The moral of the story is: Thank you Wal-Mart for $4 generic drugs and thank you Benefits dept. for dental insurance. I don't even know how much I will be spending on this whole ordeal (even with insurance, the number looks like $1400+) but it is a blessing that my state-of-the-art pain killers are so cheap.
Posted By Abhishek at 6:20 PM
Thursday, March 29, 2007
I posted a blog with reference to an article in the Wall Street Journal (March 12, 2007) about why investing in homes may not be the best financial decision. Read the original here if you wish: link
Here is a comment on the blog:
I guess my thoughts are headed towards the classic Risk-Return graphs. I could play roulette and have possibly HUGE returns on my little investments but I stand on a high risk too. I appreciate Mr. Anonymous for carrying this debate forward. I am not taking a stand that investing in houses is not right. I guess it would make more sense to read the full article on the Wall Street Journal, but I can not publish a subscriber-only article without breaking copyright laws.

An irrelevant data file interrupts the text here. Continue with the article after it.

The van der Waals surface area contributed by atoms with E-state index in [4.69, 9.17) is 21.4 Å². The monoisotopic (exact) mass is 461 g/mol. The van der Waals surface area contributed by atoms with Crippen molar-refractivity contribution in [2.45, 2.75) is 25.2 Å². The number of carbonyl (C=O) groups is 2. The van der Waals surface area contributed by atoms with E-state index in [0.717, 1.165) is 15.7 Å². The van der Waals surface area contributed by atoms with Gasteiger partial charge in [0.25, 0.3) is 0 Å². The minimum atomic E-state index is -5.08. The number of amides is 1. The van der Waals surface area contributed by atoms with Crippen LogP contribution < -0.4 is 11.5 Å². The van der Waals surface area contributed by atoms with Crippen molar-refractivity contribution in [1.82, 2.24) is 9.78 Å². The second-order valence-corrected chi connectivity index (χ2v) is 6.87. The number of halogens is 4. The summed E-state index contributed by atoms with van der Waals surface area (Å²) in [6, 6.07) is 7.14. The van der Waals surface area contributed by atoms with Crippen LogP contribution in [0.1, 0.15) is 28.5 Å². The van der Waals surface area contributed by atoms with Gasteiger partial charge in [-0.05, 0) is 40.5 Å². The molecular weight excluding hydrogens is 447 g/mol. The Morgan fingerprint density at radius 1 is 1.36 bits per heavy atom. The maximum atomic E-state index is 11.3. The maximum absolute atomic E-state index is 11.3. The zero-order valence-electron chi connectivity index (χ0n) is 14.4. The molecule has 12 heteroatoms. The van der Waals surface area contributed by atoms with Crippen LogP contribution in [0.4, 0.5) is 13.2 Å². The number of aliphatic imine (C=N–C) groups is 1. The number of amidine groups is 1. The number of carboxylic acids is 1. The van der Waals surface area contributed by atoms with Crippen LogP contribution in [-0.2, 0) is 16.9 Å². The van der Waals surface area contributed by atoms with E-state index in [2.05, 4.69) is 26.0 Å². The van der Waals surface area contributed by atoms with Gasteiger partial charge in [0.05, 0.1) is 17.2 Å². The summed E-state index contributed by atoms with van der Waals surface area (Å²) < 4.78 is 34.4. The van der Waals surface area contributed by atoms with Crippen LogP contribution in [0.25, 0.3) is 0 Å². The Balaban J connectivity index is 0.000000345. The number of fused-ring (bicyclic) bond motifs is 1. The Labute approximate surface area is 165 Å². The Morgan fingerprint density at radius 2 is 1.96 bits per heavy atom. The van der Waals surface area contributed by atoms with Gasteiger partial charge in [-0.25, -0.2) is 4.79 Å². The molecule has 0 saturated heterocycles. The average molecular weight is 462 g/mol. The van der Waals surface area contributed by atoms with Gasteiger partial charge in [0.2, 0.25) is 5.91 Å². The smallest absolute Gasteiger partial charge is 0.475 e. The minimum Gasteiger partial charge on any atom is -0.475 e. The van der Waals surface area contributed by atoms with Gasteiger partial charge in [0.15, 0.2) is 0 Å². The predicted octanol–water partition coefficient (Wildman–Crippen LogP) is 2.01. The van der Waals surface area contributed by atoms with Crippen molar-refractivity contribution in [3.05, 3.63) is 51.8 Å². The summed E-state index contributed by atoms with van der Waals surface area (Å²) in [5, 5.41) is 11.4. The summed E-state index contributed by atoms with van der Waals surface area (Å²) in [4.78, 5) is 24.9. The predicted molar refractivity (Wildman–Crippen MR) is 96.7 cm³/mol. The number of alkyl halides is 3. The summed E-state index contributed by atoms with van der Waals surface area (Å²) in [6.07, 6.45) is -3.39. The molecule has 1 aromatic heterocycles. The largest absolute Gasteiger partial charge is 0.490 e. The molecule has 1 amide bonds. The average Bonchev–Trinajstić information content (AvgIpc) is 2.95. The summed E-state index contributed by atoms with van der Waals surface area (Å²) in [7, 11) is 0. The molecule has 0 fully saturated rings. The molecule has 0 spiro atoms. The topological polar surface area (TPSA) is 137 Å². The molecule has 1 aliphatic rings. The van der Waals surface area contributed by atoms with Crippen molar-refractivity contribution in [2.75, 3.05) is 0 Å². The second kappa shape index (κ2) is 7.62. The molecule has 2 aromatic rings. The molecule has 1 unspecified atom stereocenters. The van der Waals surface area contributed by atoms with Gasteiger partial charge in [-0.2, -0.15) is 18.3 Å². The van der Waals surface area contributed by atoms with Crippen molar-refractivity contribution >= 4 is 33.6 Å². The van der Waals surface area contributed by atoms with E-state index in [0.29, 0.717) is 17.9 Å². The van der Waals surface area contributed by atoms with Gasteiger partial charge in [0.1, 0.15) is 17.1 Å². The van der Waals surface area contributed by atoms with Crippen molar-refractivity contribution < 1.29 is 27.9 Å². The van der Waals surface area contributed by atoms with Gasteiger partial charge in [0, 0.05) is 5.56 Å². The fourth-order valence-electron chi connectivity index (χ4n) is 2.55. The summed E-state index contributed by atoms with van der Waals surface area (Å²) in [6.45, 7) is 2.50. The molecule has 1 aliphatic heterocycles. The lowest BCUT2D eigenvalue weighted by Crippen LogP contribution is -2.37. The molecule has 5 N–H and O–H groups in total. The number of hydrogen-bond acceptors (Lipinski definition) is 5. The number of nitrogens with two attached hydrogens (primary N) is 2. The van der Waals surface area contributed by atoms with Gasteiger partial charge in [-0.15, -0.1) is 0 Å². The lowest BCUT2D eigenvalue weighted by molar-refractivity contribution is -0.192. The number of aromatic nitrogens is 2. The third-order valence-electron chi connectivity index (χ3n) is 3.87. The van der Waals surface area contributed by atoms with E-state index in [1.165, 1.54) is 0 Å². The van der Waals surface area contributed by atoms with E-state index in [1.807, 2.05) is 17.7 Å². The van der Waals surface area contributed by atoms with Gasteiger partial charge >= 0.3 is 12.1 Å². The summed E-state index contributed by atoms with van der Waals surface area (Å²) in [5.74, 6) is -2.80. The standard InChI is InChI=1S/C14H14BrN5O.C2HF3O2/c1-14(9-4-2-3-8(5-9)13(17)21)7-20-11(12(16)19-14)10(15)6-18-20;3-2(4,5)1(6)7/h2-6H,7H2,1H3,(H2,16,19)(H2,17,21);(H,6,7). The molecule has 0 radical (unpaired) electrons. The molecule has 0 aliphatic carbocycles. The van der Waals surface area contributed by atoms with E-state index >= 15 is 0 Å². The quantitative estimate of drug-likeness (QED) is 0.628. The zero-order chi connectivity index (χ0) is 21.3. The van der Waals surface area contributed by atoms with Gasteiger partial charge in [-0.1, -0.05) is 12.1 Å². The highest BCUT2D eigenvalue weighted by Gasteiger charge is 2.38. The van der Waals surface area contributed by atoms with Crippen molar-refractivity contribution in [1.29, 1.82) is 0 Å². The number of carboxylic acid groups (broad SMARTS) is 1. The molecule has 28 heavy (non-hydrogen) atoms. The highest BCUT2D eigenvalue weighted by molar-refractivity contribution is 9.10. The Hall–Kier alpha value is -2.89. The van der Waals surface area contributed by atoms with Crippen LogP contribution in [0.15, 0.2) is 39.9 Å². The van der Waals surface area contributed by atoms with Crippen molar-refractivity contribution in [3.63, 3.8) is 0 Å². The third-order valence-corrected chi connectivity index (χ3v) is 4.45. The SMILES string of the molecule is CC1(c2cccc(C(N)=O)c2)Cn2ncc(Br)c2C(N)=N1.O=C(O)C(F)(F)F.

The article also refers to people that bite more than they can chew only to make that killer investment in homes. Further, people borrow against their home loan to plan vacations, renovations and big-screen televisions.
I have bought the author of the article, David Crook's book on home investments. I haven't gotten around to reading it yet, but I am going to before I put my money down on a house.
Posted By Abhishek at 8:49 PM
I thought I needed to share this blog from Freakonomics Blog about these two doctors that have written about the doctors in the profession. I am undergoing a painful root canal so this topic is of particular interest to me. Below is a part of the blog:
And two men have just published non-fiction books that seem sure to enhance the literary reputation of doctors.